As this new and terrifying era unfolds, it seems like the perfect time to bring one of my favorite words into the vernacular.
GRUMPH is one of those made-up terms my parents terrorized me and my brothers with when we were little. It refers to caca, and it was often shouted at us in public places: “ARE YOU GRUMPHING?” and “DO YOU NEED TO GRUMPH?” or, “GO AWAY, I’M GRUMPHING!” It was used in stern tones, with stern faces, and sometimes in anger. Which makes it even funnier.
Here’s a photo where I may or may not be grumphing:
Where is this going, you ax? Enter President-elect Donald J. Grumph.
Can we survive Prez Grumph, and all the grumph he’s about to blast upon the world? Like all my “liberal elite” friends and family, I now need to figure out what I can do to undermine D.J. Grumph’s influence, without losing my own grumph.
One of the things I decided might help with this absurd new reality is painting my front door. Nothing earth-shattering, mind you, but our neighbors across the ave might appreciate it.
Because I had some weird mental block when it came to choosing a color, I bought a roll of craft paper and painted sections of it to get a better feel for how different colors would look. Here are four of the six I debated:
The dark teal was pretty great, but it made the door look like a howling toothless mouth—though, given the context, this may have been the most appropriate. (I’ve since decided that, brightened with a bit of white, this color might look incredible on an old desk I have.) The coral was nice, but I’d seen this color scheme around town, and I wanted something different. The yellow wasn’t bad either, but, speaking of grumph, I didn’t want to be known as the person who lives in the brown and yellow house.
In the end, I went with violet:
Pretty, right? It added a teeny weeny bit of joy to the dreadfulness of 11/8.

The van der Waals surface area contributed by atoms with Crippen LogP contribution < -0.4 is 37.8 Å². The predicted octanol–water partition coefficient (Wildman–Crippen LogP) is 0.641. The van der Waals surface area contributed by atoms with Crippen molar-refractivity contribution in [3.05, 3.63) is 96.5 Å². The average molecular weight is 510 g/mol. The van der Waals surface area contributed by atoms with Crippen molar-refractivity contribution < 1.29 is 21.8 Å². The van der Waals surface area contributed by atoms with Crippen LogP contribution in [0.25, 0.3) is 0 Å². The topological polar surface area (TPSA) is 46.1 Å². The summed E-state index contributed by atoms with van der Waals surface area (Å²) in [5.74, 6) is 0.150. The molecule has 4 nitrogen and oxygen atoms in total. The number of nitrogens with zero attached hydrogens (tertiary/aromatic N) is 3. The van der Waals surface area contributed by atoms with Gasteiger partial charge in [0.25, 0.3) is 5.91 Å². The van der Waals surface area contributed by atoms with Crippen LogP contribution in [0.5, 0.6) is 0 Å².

And thanks to this great autumn weather, I’ve been able to deal with the furniture that sat around my house all summer when it was too freaking hot to work outside.
Here’s a midcentury walnut armchair my friends Kathy and Mike gave to me when they saw I had a blog. It had been living in their basement and needed some luvin. I used a chemical stripper to remove the varnish, then spent three days machine and hand sanding the stain off. It pains my soul to say this, but after all that back-killing work, plus the pending cost of cushions, fabric, etc., it made me rethink my criticism of places that charge $1,200 and up for these chairs.
I’ll post pics of the chair once it’s stained, varnished, and upholstered. Because that’s the most exciting part.
Here’s another rescue: This maple coffee table belonged to my granny, Mormor, who had a lot of midcentury furniture in her apartment in Ithaca. The table had been stashed away for years, and I salvaged it from Mom’s attic this summer. Mormor was an occasional smoker (she also drank martinis and drove Mustangs—typical grandmother stuff), and, wouldn’t you know, when I stripped off the orange stain, two fat black cigarette burns appeared (they had been doctored with colored shellac at some point).
I didn’t photograph the burns, but you can see in the lower right corner of the righthand pic how much lighter the wood is where I went crazy with the sander. To even out the color and thickness, I had to re-sand the rest of it, again… and again.
And just when I thought I was finally done with this stupid thing, another issue presented itself: the stain absorbed unevenly, which (I just learned) is not uncommon with woods like cherry, birch, and maple. Notice the splotching:
Once upon a time I might have just stopped there. But I’ve put too much work into it to leave it looking like this. I may have to bite the bullet and re-strip and sand the #%&@$ thing all over again, and apply what’s called a “washcoat” before the stain, which is supposed to keep the spongier parts of the grain from absorbing too much color.
It’s probably no coincidence that I’ve been doing more house stuff than usual the past several weeks. My home is one of the few things I have any control over these days. Whatever I put in, I get back tenfold. For me, pretty home = sanity. This is especially important now that I don’t plan on leaving it till 2021.
Happy Thanksgiving, ‘Merka!